A disturbing trend in recent months, as the mining of cryptocurrencies has become less of a one-man concern, and more reliant on larger groups of miners sharing a smaller slice of an admittedly larger pie, is the concept of in-browser mining scripts. These insidious pieces of malware are hidden in the scripting of various websites and install themselves on a users computer whenever they access that site, quietly running away in the background, using that devices processing power to enhance the site owner’s own mining activities. This results in an appreciable slowdown for the end user, and many developers are creating programs to remove these malicious scripts as quickly as they are being created.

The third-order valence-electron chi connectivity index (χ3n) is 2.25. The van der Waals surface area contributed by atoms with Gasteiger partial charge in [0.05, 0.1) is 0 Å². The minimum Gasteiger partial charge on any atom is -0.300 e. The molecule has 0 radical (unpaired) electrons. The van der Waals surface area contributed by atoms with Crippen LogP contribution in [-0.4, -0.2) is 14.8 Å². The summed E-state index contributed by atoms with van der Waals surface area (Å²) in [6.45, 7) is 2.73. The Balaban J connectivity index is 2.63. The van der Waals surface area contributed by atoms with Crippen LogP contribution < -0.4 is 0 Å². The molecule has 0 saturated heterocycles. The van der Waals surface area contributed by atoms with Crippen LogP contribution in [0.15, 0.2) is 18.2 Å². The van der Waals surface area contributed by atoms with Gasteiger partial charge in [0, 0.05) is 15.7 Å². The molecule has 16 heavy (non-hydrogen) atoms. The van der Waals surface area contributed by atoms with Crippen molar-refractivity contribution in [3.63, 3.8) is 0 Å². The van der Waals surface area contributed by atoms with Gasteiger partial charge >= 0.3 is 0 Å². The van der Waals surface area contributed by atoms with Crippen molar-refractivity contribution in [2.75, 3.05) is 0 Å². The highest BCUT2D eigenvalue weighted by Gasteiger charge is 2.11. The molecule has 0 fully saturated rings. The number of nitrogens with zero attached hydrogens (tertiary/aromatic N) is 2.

Notorious torrent search engine The Pirate Bay was caught out using such software shortcuts in both its homepage and the torrents that its users downloaded, a decision that did not go down well with its userbase. Given the somewhat dubious nature of torrent downloads, it is perhaps unsurprising that PTB would consider this as a way to fund their service.
Now it seems that a more reputable website – video-streaming behemoth, YouTube – is now starting to implement such measures. In the interest of clarity, it is not YouTube itself, but rather third party advertisers, whose adverts are including a data string that will allow them to harvest visitors’ CPU power into order to mine altcoins.
In their defence, YouTube have been quick to act, removing most of these adverts from their platform but, depending on how much success these scripts garnered during their uptime, it can only be a matter of time before this trick is attempted again with a whole new script.